We partner with award-winning writers, producers and illustrators to awaken the imagination of young athletes and foster emotional and mental development that allows them to reach their full potential.
And the “Mamba Mentality” section of Kobe’s biography on the Bryant Stibel website illustrates his crossover from basketball to business:
Investing has become a true passion for me and building businesses is what I love. I come in each day and it’s dynamic, it’s different, and I’m learning.
To lead others, you have to constantly learn. I wouldn’t say my leadership style changed over the years. I like challenging people and making them uncomfortable. That’s what leads to introspection and that’s what leads to improvement. You could say I dare people to be their best selves.
That approach has never wavered – from basketball to business. What I did adjust, though, was how I varied my approach from player to player, business to business. I still challenge everyone and make them uncomfortable; I just do it in a way that is tailored to them. To learn what would work and for who, I do homework and watch how they behave. I learn their histories and listen to what their goals are. I learn what makes them feel secure and where their greatest doubts lay. Once I understand them, I can help bring the best out of them by touching the right nerve at the right time.
The obsession with greatness is obvious in everything that Kobe Bryant does. But what he taught all of us is so much more important than basketball. He showed us that we should never apologize for demanding excellence in everything we do. That what we do for a living shouldn’t define us. And that whether you are investing capital or hitting game winning shots, life is short and should be lived to the absolute fullest.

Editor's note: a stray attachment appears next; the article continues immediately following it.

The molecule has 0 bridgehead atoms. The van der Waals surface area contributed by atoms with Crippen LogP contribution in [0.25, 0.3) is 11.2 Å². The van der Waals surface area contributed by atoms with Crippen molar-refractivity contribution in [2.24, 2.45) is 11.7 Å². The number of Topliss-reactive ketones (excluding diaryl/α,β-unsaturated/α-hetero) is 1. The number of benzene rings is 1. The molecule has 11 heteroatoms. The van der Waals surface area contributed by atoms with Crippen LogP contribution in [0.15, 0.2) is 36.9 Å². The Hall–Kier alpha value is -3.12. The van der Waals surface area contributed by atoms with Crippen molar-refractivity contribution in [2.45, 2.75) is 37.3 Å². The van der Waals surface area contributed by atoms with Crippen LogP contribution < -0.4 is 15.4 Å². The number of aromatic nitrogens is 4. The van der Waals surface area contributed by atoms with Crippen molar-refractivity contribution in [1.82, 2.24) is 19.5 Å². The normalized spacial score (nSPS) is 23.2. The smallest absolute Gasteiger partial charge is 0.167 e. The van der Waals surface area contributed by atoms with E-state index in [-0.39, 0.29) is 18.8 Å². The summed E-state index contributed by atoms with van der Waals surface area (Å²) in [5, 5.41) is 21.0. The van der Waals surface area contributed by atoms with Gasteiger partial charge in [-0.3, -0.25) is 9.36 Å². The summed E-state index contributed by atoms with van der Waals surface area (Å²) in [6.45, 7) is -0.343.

Kobe Bryant put it best when he said, “Haters are a good problem to have. Nobody hates the good ones. They hate the great ones.” There is only one reason why people, regardless of their sports allegiances, loved (and hated) Kobe — his pursuit of greatness knew no boundaries.
RIP to one of the greatest to ever live. Thanks for blessing the world with the Mamba mentality. An entire generation of humans are better off because of it.
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David Pakman is a Partner at Venrock, where he focuses on early-stage venture investing in consuming and enterprise tech companies with a recent focus on robotics, crypto, and consumer products. Formerly he was a Product Manager at Apple and was the co-creator of Apple’s Music Group. This conversation was a deep dive across various frontier technologies and showed why David is one of the best venture capitalists in the world.
In this conversation, David and I discuss:
His views on audio and voice
Competition on the internet
How crypto can disrupt venture capital
Why he’s so interested in the idea of crypto collectibles
I really enjoyed this conversation with David. Hopefully you enjoy it too.